What do golfers wear who work in the clothing industry? It’s a topic destined to become a regular series here.
We debut with Bill Thomas, who launched his company Bills Khakis making traditionally cut cotton trousers here in the US — Reading, Pennsylvania, to be exact. The brand has expanded its offerings to just about every apparel category, and even carried in a couple dozen golf shops. With so much to choose from, we asked Thomas what he likes to wear on the links and here’s what he said.
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GS: Tell us about your golfing history. When did you learn, what clubs do you currently play, and at what courses?
BT: I was introduced to golf by my mother and father when I was about 8. Played in local junior tournaments and on high school and college teams. I was three-time Division III All-American at Denison University. My highwater mark was the summer of ’89 when thanks to a three-putt from 25 feet, I qualified as an alternate for the 1989 US Amateur at Merion. Unfortunately, no one got sick, broke a leg, or withdrew, so I watched Chris Patton win on TV.
As for equipment, I play Titleist AP2 irons, Titleist driver and hybrid, TaylorMade 3 wood, Cleveland wedges, and a Ping putter. We play nearby public courses. Several of them were once private, so quality and challenge is high. I play all my golf with my nine-year-old son. He keeps getting better while I’m getting worse. It’s fun to watch.
GS: As demonstrated in the above photo, the clothes you make are certainly at home on the golf course. Are there any Bills Khakis items or categories you think golfers should take a closer look at?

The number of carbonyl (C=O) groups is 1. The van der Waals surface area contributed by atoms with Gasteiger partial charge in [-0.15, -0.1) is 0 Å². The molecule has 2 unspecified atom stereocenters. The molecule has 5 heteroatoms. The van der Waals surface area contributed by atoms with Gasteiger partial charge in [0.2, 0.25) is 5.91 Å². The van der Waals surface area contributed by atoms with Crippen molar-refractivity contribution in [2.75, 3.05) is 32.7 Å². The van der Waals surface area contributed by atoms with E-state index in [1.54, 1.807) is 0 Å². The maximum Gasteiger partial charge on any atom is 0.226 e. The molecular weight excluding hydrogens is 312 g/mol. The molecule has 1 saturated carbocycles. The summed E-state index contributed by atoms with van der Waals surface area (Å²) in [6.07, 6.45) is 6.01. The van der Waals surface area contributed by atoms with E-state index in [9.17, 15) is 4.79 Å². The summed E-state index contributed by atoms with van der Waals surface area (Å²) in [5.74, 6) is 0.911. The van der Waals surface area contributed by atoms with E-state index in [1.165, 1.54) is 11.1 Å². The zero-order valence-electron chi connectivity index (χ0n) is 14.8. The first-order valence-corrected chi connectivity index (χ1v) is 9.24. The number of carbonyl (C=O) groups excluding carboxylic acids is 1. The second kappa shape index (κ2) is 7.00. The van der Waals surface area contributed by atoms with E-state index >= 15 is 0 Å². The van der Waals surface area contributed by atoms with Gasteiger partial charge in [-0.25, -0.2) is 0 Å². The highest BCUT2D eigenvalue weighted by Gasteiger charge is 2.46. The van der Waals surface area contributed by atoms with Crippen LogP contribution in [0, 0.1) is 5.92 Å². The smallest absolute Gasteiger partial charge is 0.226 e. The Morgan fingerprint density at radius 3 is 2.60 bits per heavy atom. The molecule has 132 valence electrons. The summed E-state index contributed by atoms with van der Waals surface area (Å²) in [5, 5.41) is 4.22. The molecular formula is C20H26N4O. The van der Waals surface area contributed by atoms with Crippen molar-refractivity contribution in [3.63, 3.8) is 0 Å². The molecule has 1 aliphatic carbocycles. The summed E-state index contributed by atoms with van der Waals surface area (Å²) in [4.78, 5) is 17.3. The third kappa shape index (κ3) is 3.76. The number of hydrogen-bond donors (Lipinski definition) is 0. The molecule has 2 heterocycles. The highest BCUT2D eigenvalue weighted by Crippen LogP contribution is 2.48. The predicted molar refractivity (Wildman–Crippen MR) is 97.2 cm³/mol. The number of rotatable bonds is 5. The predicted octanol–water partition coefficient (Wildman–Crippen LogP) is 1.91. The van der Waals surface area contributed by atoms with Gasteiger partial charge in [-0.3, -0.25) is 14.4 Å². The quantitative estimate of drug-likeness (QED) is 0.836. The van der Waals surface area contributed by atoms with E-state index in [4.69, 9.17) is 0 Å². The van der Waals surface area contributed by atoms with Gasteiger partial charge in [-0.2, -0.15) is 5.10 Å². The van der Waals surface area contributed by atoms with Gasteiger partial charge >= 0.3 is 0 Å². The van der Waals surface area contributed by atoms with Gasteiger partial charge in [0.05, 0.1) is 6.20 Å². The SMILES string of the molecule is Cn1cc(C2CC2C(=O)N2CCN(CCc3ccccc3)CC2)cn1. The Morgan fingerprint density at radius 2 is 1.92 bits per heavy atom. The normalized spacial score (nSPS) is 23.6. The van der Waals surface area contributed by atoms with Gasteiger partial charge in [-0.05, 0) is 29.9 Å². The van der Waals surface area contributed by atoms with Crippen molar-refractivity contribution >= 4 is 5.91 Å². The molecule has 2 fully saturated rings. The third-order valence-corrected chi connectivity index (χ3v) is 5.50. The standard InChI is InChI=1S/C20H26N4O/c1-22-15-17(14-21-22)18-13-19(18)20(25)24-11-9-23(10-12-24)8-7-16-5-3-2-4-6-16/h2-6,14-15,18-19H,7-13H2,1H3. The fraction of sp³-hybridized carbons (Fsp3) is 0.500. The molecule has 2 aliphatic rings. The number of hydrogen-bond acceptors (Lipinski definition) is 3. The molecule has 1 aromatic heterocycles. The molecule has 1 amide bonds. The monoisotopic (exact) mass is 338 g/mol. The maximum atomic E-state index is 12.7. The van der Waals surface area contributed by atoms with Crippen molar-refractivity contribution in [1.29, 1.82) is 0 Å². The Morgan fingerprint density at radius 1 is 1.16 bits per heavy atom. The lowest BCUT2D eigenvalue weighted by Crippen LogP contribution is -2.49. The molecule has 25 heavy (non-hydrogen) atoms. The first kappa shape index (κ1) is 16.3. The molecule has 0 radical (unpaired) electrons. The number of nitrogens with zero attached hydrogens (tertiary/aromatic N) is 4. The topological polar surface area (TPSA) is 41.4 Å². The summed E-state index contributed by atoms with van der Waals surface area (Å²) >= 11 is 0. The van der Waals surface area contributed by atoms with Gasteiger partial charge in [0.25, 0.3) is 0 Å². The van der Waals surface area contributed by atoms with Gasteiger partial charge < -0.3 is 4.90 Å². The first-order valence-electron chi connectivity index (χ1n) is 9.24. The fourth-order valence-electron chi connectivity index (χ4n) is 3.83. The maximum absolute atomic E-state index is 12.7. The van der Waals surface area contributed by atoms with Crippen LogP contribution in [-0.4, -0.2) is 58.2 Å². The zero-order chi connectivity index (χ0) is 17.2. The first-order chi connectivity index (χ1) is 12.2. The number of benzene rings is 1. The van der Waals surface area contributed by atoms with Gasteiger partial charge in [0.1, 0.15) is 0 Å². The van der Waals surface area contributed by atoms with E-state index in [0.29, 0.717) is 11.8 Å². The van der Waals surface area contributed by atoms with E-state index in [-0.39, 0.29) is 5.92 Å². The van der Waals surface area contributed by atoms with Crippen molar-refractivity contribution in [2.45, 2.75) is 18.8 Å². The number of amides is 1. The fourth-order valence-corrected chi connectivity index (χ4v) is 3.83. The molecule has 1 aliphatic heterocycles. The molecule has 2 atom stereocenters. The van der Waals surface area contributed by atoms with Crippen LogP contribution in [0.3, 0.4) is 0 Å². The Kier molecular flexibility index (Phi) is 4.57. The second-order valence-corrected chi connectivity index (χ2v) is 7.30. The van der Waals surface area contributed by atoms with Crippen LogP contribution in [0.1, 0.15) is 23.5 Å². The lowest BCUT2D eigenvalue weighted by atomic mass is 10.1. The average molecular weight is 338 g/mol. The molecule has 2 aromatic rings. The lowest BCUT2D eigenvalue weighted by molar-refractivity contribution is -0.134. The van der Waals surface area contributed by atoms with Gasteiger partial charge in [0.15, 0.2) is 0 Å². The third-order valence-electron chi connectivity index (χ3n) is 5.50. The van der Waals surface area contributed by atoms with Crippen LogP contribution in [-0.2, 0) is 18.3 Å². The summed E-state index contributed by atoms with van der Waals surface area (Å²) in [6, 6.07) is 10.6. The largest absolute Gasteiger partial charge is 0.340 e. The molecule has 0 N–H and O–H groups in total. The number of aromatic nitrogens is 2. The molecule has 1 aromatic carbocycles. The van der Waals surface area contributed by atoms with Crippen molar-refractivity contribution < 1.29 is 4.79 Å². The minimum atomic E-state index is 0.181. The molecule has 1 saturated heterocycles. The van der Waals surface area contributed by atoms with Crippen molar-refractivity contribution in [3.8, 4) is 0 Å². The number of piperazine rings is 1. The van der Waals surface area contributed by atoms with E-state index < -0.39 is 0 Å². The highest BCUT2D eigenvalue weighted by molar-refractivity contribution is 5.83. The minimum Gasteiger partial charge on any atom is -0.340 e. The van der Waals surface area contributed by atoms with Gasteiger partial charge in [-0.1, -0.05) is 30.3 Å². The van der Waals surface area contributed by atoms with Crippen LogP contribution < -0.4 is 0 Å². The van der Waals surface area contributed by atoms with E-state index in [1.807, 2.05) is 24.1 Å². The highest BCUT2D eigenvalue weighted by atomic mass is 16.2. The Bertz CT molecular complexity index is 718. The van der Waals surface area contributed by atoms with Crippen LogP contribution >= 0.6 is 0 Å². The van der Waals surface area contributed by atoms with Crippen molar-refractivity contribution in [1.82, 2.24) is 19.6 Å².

BT: Our poplin pants and shorts are ideal for golf, as are our seersucker, madras and island twills. These products are perfectly adapted for golf within the scope of 100%-natural fabrics. The same holds true for our Supima pique polo, which wicks and absorbs quickly. It’s incredibly durable and colorfast, too. The perfect golf shirt as is! Which reminds me of your recent post on Arnold Palmer wearing a navy polo with yellow poplin pants. Awesome photograph. You can pull this look together quickly with our poplin pants and a Supima polo.
GS: If you could design a golf collection (and hey, are you planning to?), what would you offer?
BT: The bones of it are there now, but I’d explore cotton-rich fabrications with a technical edge as a starting point.
GS: The saddle shoes in the photo are certainly a classic footwear choice, but do you really play sockless?
BT: I typically wear socks or peds depending on the time of year. My old brown leather saddle shoes are so comfortable, I can go without if I’m only playing a few holes in the evening. I wear FJ Classics as well as ECCO.
GS: Do you have any sartorial pet peeves?
BT: I don’t get too hung up over anything. Then again, I’m not crazy about people wearing their shirts out. There’s also a lot of polyester out there today. I’ve tried some shirts made from performance fabric and I don’t get it. It sticks to you. Natural fibers work better for me. My son is into the Rickie Fowler hats and garb. I’m humored by it because he’s only nine, and I’m convinced he’ll grow out of it. Plus, it’s taught him to tuck in his shirt! I’m not a stickler on wearing hats in the pro shop or locker room, but I do think guys should remove their hats when in the bar or grill room, unless they’ve made a hole-in-one that day. In that case, they’re not of sound mind and can do whatever they want.
GS: And what about among the pros?
BT: It’s a mixed bag. Some look great, others not. I’d really have to study it to determine who I think is best and worst dressed. As much as I don’t like the Ricky look, I completely respect his originality and trendsetting style. It’s one thing to look different (Payne Stewart/Jesper Parnevik), it’s another thing to get people into your look.